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5 Things Your Doctor Won’t Tell You Unless You Ask

5 Things Your Doctor Won’t Tell You Unless You Ask

If you want to make the most out of your time with your doctor, you’ve got to be honest. Keeping important details to yourself may harm you in the long run. Doctors also know a lot of things we don’t, so we patients have to ask the right questions.

Armand Leone, Jr., MD, JD, MBA, board certified diagnostic radiologist and partner and co-founder of Britcher, Leone & Roth, shares these five things your doctor knows, but may not tell you unless you ask.

1. Having elective surgery on a Friday or in the afternoon carries a higher mortality and complication rate than earlier in the week or day.

Obviously, when the situation is urgent, surgery can’t wait, but for elective surgery, you might want to consider the timing. Make no mistake about it — ALL surgeries come with risks and complications. “On Monday, everybody there — surgeons, nurses, residents — are regular staff,” Dr. Leone told Care2. “At about 4:00 p.m. on Friday, regular crews leave. When you have surgery at the end of the day, those 12 critical post-op hours happen during the night. Complications occur on the weekends, but it’s more difficult to get immediate action on them because covering physicians don’t know the patients as well and are less quick to intervene for another doctor’s patient.”

2. Fatal medication errors spike by 10 percent every July as new medical residents start taking care of patients (J Gen Intern Med 2010).

Depending on the situation, patients can’t always be aware of what medications they’re given. If you’re conscious and clearheaded, Leone says you should have a rough idea of the medications you’re supposed to get. “Ask the nurses, confirm the details, and if it doesn’t seem right or if the medication looks different from what you’re usually given, ask the nurse to check with the doctor. Be vigilant and, in a nice way, ask questions. You don’t want to become a pain in the ass, but it’s your ass on the line.”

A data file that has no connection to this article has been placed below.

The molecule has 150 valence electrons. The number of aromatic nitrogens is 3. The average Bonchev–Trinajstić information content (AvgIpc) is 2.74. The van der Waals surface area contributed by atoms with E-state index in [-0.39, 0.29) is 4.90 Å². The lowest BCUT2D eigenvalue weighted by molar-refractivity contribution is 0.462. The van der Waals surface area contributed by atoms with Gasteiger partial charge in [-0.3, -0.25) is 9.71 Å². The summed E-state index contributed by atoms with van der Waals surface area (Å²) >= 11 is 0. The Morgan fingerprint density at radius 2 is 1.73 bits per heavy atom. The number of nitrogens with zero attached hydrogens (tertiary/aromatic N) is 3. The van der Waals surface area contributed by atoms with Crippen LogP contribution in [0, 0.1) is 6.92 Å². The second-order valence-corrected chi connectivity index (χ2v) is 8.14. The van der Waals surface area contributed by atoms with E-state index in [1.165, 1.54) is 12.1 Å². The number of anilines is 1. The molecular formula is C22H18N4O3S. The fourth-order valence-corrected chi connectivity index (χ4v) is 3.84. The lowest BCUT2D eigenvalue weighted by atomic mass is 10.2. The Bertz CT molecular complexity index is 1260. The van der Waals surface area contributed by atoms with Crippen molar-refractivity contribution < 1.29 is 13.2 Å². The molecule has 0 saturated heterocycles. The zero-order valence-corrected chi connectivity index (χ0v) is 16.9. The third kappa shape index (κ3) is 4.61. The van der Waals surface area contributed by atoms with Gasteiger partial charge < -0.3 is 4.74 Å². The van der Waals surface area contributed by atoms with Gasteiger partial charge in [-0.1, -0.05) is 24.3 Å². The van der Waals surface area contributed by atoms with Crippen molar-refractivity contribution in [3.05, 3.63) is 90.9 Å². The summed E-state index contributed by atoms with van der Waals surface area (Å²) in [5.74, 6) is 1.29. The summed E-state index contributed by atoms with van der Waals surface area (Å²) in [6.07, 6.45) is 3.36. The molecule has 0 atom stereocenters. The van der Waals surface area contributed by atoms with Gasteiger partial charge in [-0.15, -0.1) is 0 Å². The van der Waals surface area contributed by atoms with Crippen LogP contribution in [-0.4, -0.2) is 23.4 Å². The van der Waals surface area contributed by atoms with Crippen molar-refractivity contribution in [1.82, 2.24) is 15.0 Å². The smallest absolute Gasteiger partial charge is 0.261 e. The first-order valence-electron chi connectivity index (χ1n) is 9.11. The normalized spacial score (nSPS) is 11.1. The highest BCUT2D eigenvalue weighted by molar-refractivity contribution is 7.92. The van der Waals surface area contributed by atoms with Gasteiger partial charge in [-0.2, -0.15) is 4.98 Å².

3. A misdiagnosis occurs in at least one out of every 20 patient encounters in doctors’ offices (BMJ Qual Saf 2014).

“Let’s start with this: Most medical errors in a primary care setting don’t make a difference. Primary care docs have less time to talk and examine a patient, so there are certain mental short cuts.” For example, a doctor sees 10 patients with the flu and you come in with flu symptoms. There’s a bias toward diagnosing the flu. Leone says about half of this type of error have the potential for serious injury, but only a small percentage actually result in serious injury. “The good news is that most times, if a doctor sees a patient and gives the wrong diagnosis, with continuity of care, it gets reassessed.”

So, what’s a patient to do? “If you sense your doctor is rushed or not listening, or that the diagnosis may not be right, you need to break the autopilot and focus them. Ask your doctor: ‘If the diagnosis isn’t right, how and when will we know?’ or ‘How will we know if treatment is working?’” Your doctor should respond with something concrete so you have something to gauge and will know when to follow up.

4. Your doctor’s surgical and procedure complication rates and how they compare to the national rates for the same procedure.

It’s not unreasonable to ask. “For any procedure, there are known complications and national averages,” said Leone. “A doctor should have a good idea of their personal complication rate. The surgeon who is dismissive or says it’s ‘not a problem’ or it’s a ‘walk in the park’ bothers me. I want the surgeon who goes in knowing there could be a complication and acknowledging they need to be on the lookout. If I ask a doctor about complication rates, I just want an honest answer. It doesn’t have to be an exact number. At the end of the day, it’s not so much the complication rate, but that they’re aware that complications can occur. I just want to know they’re watching carefully for complications and they’re ready to deal with them.”